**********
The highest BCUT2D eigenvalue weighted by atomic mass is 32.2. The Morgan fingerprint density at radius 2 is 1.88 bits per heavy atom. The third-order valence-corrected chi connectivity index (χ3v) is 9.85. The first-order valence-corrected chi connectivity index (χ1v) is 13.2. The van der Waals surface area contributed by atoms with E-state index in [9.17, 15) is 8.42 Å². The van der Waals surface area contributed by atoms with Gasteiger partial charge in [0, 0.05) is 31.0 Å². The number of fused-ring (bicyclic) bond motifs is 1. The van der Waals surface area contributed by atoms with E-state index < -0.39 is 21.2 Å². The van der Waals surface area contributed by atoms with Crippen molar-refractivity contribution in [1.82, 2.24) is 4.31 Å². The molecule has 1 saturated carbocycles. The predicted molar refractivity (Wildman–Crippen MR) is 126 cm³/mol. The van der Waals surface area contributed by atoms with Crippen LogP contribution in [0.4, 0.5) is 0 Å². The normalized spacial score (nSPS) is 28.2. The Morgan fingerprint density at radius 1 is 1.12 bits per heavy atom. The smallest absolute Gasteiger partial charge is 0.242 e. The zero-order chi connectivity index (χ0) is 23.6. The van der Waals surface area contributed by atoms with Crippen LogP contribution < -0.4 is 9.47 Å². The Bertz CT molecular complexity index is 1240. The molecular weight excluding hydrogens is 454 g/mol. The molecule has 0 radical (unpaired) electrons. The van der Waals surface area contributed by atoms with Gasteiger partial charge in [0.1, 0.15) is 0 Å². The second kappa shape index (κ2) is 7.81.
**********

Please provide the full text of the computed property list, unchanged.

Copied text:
The highest BCUT2D eigenvalue weighted by atomic mass is 32.2. The Morgan fingerprint density at radius 2 is 1.88 bits per heavy atom. The third-order valence-corrected chi connectivity index (χ3v) is 9.85. The first-order valence-corrected chi connectivity index (χ1v) is 13.2. The van der Waals surface area contributed by atoms with E-state index in [9.17, 15) is 8.42 Å². The van der Waals surface area contributed by atoms with Gasteiger partial charge in [0, 0.05) is 31.0 Å². The number of fused-ring (bicyclic) bond motifs is 1. The van der Waals surface area contributed by atoms with E-state index < -0.39 is 21.2 Å². The van der Waals surface area contributed by atoms with Crippen molar-refractivity contribution in [1.82, 2.24) is 4.31 Å². The molecule has 1 saturated carbocycles. The predicted molar refractivity (Wildman–Crippen MR) is 126 cm³/mol. The van der Waals surface area contributed by atoms with Crippen LogP contribution in [0.4, 0.5) is 0 Å². The normalized spacial score (nSPS) is 28.2. The Morgan fingerprint density at radius 1 is 1.12 bits per heavy atom. The smallest absolute Gasteiger partial charge is 0.242 e. The zero-order chi connectivity index (χ0) is 23.6. The van der Waals surface area contributed by atoms with Crippen LogP contribution < -0.4 is 9.47 Å². The Bertz CT molecular complexity index is 1240. The molecular weight excluding hydrogens is 454 g/mol. The molecule has 0 radical (unpaired) electrons. The van der Waals surface area contributed by atoms with Gasteiger partial charge in [0.1, 0.15) is 0 Å². The second kappa shape index (κ2) is 7.81.